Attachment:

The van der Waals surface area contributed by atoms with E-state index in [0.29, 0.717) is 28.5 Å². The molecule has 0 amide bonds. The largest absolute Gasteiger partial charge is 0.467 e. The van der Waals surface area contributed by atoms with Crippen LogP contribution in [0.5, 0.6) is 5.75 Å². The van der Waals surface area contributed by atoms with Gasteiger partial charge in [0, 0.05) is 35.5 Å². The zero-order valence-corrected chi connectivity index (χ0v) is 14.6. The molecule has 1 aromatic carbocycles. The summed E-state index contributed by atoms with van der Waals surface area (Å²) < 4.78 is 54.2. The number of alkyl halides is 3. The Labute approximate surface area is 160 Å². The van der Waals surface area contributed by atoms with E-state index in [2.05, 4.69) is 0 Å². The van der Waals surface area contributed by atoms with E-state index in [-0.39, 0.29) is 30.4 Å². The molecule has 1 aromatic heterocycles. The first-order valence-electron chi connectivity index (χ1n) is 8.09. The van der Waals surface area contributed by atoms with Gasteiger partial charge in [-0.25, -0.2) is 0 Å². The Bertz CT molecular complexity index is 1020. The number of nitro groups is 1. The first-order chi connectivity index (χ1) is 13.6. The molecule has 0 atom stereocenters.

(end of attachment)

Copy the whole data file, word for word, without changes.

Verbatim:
The van der Waals surface area contributed by atoms with E-state index in [0.29, 0.717) is 28.5 Å². The molecule has 0 amide bonds. The largest absolute Gasteiger partial charge is 0.467 e. The van der Waals surface area contributed by atoms with Crippen LogP contribution in [0.5, 0.6) is 5.75 Å². The van der Waals surface area contributed by atoms with Gasteiger partial charge in [0, 0.05) is 35.5 Å². The zero-order valence-corrected chi connectivity index (χ0v) is 14.6. The molecule has 1 aromatic carbocycles. The summed E-state index contributed by atoms with van der Waals surface area (Å²) < 4.78 is 54.2. The number of alkyl halides is 3. The Labute approximate surface area is 160 Å². The van der Waals surface area contributed by atoms with E-state index in [2.05, 4.69) is 0 Å². The van der Waals surface area contributed by atoms with E-state index in [-0.39, 0.29) is 30.4 Å². The molecule has 1 aromatic heterocycles. The first-order valence-electron chi connectivity index (χ1n) is 8.09. The van der Waals surface area contributed by atoms with Gasteiger partial charge in [-0.25, -0.2) is 0 Å². The Bertz CT molecular complexity index is 1020. The number of nitro groups is 1. The first-order chi connectivity index (χ1) is 13.6. The molecule has 0 atom stereocenters.